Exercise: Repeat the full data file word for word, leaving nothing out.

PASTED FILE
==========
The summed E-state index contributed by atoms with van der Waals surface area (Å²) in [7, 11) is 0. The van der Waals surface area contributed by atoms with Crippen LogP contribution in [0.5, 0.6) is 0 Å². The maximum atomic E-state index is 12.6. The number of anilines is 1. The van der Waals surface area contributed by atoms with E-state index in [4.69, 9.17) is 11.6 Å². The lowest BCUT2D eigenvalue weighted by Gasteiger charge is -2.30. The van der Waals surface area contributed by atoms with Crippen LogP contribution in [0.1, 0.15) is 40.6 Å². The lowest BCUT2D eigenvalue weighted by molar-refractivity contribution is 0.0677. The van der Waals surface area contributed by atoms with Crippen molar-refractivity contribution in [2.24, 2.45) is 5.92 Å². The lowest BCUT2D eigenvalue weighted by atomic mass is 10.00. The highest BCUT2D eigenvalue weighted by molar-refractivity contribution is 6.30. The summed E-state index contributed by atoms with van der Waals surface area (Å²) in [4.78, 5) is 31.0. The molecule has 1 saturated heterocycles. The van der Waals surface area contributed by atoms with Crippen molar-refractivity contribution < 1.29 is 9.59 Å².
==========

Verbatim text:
The summed E-state index contributed by atoms with van der Waals surface area (Å²) in [7, 11) is 0. The van der Waals surface area contributed by atoms with Crippen LogP contribution in [0.5, 0.6) is 0 Å². The maximum atomic E-state index is 12.6. The number of anilines is 1. The van der Waals surface area contributed by atoms with E-state index in [4.69, 9.17) is 11.6 Å². The lowest BCUT2D eigenvalue weighted by Gasteiger charge is -2.30. The van der Waals surface area contributed by atoms with Crippen LogP contribution in [0.1, 0.15) is 40.6 Å². The lowest BCUT2D eigenvalue weighted by molar-refractivity contribution is 0.0677. The van der Waals surface area contributed by atoms with Crippen molar-refractivity contribution in [2.24, 2.45) is 5.92 Å². The lowest BCUT2D eigenvalue weighted by atomic mass is 10.00. The highest BCUT2D eigenvalue weighted by molar-refractivity contribution is 6.30. The summed E-state index contributed by atoms with van der Waals surface area (Å²) in [4.78, 5) is 31.0. The molecule has 1 saturated heterocycles. The van der Waals surface area contributed by atoms with Crippen molar-refractivity contribution < 1.29 is 9.59 Å².